Tag Archives: A-Z

Inside Warsaw: V-Ż

V is for VISTULA (Wisła) – The Wisła runs straight through Warsaw, south to north, heading for Gdansk. Whilst it is a significant feature of the city, it is more of an obstacle than an attraction. There is nothing especially pretty about it, there are no interesting developments on its banks and as the land is flat on both sides the river does not open up wide and interesting vistas from strategic vantage points. There is almost nothing to do ‘on’ the river either. No ferry rides or nice restaurants or tourist’s scenic tours, as far as I can see. You have to realise that this is most definitely NOT the Thames, Seine, Danube or any of the more worthwhile rivers flowing through the capitals of Europe. Not by a long chalk. In general terms, the west side of the river is where all the action is to be found. The east has some interesting parts but is generally seen as being poorer and a little bit smelly! For me, the most significant news item related to the Wisła has been the replacement of the old Syrena bridge with the new Most Świętokrzyski. The old bridge was erected by the army in 1985 supposedly only for use while the Poniatowski bridge was renovated. In fact, it lasted until the new bridge in that location was opened in 2000. I struggled to find pictures of the old army bridge, it was not very pretty so that’s perhaps why, but I did find a couple taken at time when the new bridge was built but the army bridge had not been demolished. (If anyone does have a good picture of the old army bridge, without the new bridge, would you let me know please).

Here follows the usual blurb about the Vistula: The largest river of Poland and of the Baltic sea drainage basin. Its branches include the Bug, Wieprz, San, Narew, Nida, Pilica, Brda, and Wierzyca rivers. It is 1,047km long and has a drainage basin of 194,500 square km. The source is found south of Bielsko-Biała on the northern slopes of the western Beskid range, in southern Poland, at an altitude of 1,106 metres. The average elevation of the Vistula basin is 590 feet above sea level; the mean river gradient is 0.10 percent, and the mean velocity is 2.6 feet per second. Climatic variations in the Vistula basin cause marked oscillations in the water level of the river, which averages 12 feet in the upper, 25 feet in the middle, and up to 33 feet in the lower reaches. Exceptionally heavy floods occurred in 1924, 1934, 1947, 1960, 1962, and 1970. Usually ice forms on the surface of the Vistula in the first half of January, breaking up toward the end of February. (not this year though) The mean annual temperature of the Vistula water is 46° F (8° C) in the upper reaches and 49° F (9° C). In winter the water temperature is 36° to 37° F (2° to 3° C); in summer it varies from 54° to 59° F (12° to 15° C). More than 40 kinds of fish exist in the Vistula. In the upper reach, turbot is the most common, with bream in the middle and lower reaches, and, in the waters of the estuary, salmon trout and vimba vimba. Despite the Vistula’s potential role as a transport link between the heavy industrial centres of southern Poland and the Baltic ports, navigational hazards have restricted its traffic.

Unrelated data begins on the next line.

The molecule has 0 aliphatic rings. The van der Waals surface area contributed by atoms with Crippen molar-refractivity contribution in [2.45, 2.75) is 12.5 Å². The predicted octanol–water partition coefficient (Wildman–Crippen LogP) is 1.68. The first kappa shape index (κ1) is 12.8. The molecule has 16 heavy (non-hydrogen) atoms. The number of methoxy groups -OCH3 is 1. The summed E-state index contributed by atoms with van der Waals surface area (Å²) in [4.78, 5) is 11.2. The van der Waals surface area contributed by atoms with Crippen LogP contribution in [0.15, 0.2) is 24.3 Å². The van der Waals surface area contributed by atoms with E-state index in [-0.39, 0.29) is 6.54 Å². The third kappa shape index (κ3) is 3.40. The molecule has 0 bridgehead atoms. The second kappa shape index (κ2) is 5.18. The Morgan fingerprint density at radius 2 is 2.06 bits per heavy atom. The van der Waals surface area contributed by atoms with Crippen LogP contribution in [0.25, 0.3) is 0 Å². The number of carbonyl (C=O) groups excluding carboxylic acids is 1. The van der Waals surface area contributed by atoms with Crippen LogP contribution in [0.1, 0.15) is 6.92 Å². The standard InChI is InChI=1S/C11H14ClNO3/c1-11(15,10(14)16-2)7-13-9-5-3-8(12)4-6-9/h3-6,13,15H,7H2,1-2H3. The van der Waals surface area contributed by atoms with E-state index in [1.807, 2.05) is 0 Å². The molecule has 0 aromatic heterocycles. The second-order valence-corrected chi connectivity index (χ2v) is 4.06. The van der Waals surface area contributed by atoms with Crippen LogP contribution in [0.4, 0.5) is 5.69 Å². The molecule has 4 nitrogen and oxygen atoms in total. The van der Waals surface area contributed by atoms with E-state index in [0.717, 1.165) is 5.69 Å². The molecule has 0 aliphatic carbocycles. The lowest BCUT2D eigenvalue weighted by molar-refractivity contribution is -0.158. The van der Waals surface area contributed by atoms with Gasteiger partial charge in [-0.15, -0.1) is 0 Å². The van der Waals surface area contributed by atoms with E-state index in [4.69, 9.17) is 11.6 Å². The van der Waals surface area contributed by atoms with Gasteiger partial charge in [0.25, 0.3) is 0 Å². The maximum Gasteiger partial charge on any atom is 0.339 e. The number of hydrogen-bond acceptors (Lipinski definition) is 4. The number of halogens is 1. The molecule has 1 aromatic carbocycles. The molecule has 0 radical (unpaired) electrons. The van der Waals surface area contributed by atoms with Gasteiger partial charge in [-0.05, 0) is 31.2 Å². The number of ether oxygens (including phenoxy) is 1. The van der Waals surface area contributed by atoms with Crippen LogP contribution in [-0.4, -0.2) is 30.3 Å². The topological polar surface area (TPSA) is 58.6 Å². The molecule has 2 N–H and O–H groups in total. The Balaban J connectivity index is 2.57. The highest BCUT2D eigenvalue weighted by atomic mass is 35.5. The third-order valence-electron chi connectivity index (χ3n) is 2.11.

W is for WARSAW GHETTO – Clearly, this is a topic for a few hundred books and not for this post, however, I should give it a mention as it is what many people visiting the city will have on their agenda. The ghetto was huge, the image below is a very helpful map for locating parts of the ghetto, click for large size. Some of the road layouts have changed since this time but you can work it out.

I didn’t know until looking at this map that what is now the Chinese Embassy is build on what used to be a brush factory (B). As far as I can tell, this factory was run by Walther Tobbens, a man who had been busy busy exploiting the plight of the Jews in Germany since 1933 and started operations here in 1941. At its height, Tobbens factories in the ghetto employed 6-8,000 people. As well a brushes, furs (Fritz Shultz company of Danzig (Gdansk)) & textiles were also produced in the ghetto. A days wages did not cover the cost of half a loaf of bread. Anyone with an eye on Chinese human rights issues will appreciate the irony of its Warsaw Embassy location.

I’ve actually spent a fair bit of my time in Warsaw in or very close to what was the old ghetto area. My in-laws actually live inside its boundaries, two of my offices have also been within the old ghetto area. One of the first things I did when I arrived was to try and find some remains of the ghetto. I followed the guide books carefully but was never really sure if I’d found something or not. Apparently there are remains of the old ghetto walls but I found them very hard to find.